A flannel graph is simply a board covered in felt-like fabric on which you might place cut out images with tacky backing in order to tell a story and, my teachers had books full of characters and settings for recounting any number of biblical events.
But not all of the biblical events. I remember getting to a place in my Sunday School journey where I began to wonder irreverently what it would look like to tell some of the "juicier" stories in flannel graph. To tell the story of Elisha on the way to Bethel we would need cut outs for a bald prophet, 42 saucy lads, and 2 she-bears with bloody claws and muzzles. Those weren't in the standard set. David and Bathsheba, Ehud's treatment of Eglon, and any number of other events would have, if accurately portrayed, made the flannel board a thing of great scandal.
And I understand why my teachers were not interested in teaching us the more salacious stories in scripture. I get that. But I also appreciate that God gave us an earthy, edgy narrative that makes us squirm and that refuses to be bowdlerized. There are times when reading the word of God that you can almost hear the Author of that word chuckling to himself and muttering "flannel graph this!"
This all came to mind as I was preparing for this Sunday's sermon, in which Rahab comes up. (The first version of that sentence read: "in which I touch on Rahab." I thought better of that wording.)
There will be children in attendance but the biblical record is clear about the fact that Rahab was a prostitute, and this can make the preacher squirm. It doesn't appear to have any narrative significance which, ironically, makes its clear inclusion all the more significant. Rahab was someone who was paid to have sex with men. And she was a woman of great faith whose faith gave her, ultimately, a place in Jesus' lineage.
Let one takeaway be this: how we want to tell the stories, and who we think might be an appropriate audience for the stories, has no bearing on the stories our great Author ends up telling.
If the story that grace is working out in your life contains the sort of details you fear would have no place on a flannel graph, take heart. You will be able to say with Rahab that it is better to have a story that makes it into the "Book of Life," than to have the sort of story that might show up on a flannel graph.
Our mission as a church is to make more and better disciples. It’s that simple. It’s also that hard.
Over time I’ve come to find the old metaphor of the trellis and the vine to be a helpful way of thinking about that mission and the work of the church.
When we see someone put her faith in Jesus Christ for salvation for the first time, or someone who has been a believer taking new steps of radical obedience, that is the growth of the vine that gives us our reason for being.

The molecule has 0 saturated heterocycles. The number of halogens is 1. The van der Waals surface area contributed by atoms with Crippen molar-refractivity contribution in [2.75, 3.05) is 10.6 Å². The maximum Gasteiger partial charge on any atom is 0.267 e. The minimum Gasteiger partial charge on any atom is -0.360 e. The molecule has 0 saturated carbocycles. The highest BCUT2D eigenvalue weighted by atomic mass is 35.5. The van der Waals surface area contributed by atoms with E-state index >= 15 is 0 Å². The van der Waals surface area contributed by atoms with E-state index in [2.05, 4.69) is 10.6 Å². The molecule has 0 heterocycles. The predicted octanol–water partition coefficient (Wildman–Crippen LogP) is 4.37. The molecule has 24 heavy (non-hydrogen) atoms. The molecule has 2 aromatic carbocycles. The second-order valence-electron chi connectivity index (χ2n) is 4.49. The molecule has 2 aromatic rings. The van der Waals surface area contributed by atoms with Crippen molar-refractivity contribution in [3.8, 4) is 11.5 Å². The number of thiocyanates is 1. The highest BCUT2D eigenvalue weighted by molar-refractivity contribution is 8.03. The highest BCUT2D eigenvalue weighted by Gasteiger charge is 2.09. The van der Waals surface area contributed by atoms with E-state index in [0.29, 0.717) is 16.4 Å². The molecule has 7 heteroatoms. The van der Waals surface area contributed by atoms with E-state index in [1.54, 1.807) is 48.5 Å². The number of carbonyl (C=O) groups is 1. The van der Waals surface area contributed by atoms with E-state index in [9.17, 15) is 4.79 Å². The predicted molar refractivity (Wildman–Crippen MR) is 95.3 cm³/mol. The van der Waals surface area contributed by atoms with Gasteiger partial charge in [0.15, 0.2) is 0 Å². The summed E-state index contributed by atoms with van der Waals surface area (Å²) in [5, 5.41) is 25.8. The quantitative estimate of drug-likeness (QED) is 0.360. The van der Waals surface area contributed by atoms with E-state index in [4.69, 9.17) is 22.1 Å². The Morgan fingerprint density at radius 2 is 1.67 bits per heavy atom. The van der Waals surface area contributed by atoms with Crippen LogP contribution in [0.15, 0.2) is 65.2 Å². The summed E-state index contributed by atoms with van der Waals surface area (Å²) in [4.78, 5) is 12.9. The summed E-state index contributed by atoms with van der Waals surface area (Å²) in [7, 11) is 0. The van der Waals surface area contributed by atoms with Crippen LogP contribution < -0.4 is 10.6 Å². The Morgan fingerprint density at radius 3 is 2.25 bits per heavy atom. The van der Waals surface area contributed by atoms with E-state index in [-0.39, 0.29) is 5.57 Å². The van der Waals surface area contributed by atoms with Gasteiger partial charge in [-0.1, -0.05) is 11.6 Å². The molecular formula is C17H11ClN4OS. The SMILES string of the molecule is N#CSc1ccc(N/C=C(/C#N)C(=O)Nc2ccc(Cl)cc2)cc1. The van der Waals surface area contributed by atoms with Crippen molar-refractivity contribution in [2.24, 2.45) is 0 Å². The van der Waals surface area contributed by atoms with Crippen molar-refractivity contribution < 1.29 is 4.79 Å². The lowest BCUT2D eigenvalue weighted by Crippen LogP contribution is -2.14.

But the health and extent of the vine depends, at least in part, on the sturdiness and availability of the trellis. For us, the trellis is composed of things like our buildings, staff, website, church management software, sound equipment, etc. These things must never be mistaken for the mission of the church: they are the things we do and invest in for the sake of fulfilling the mission.
Our story as a church could be told in terms of the trellis and vine. There have been seasons in our life as a church where we had a lot more trellis than we did vine. And there have been those heady seasons when it was all we could do to make sure our trellis was keeping up with the vine.
When the folks in North Chittenden left their building in the lovely valley to set up church in a warehouse on Route 7 it was trellis work in the interest of a vine we believed that God would grow.
When the folks in Forest Dale decided to merge with Furnace Brook it was not because the existing vine demanded that sort of trellis, but because we didn’t want the size or health of our trellis to determine the size of God’s vine.
And this is such a season in the life of our church. The addition of a full time staff person is one of the many delightful things that have happened to expand our trellis in anticipation of the vine.
And early indications are that our Invite Your One Sunday on October 22nd is arriving at the same time that a wave of momentum is swelling for us as a church. This is providential and exciting, but it will mean something for our trellis that we didn’t see coming even a month or two ago.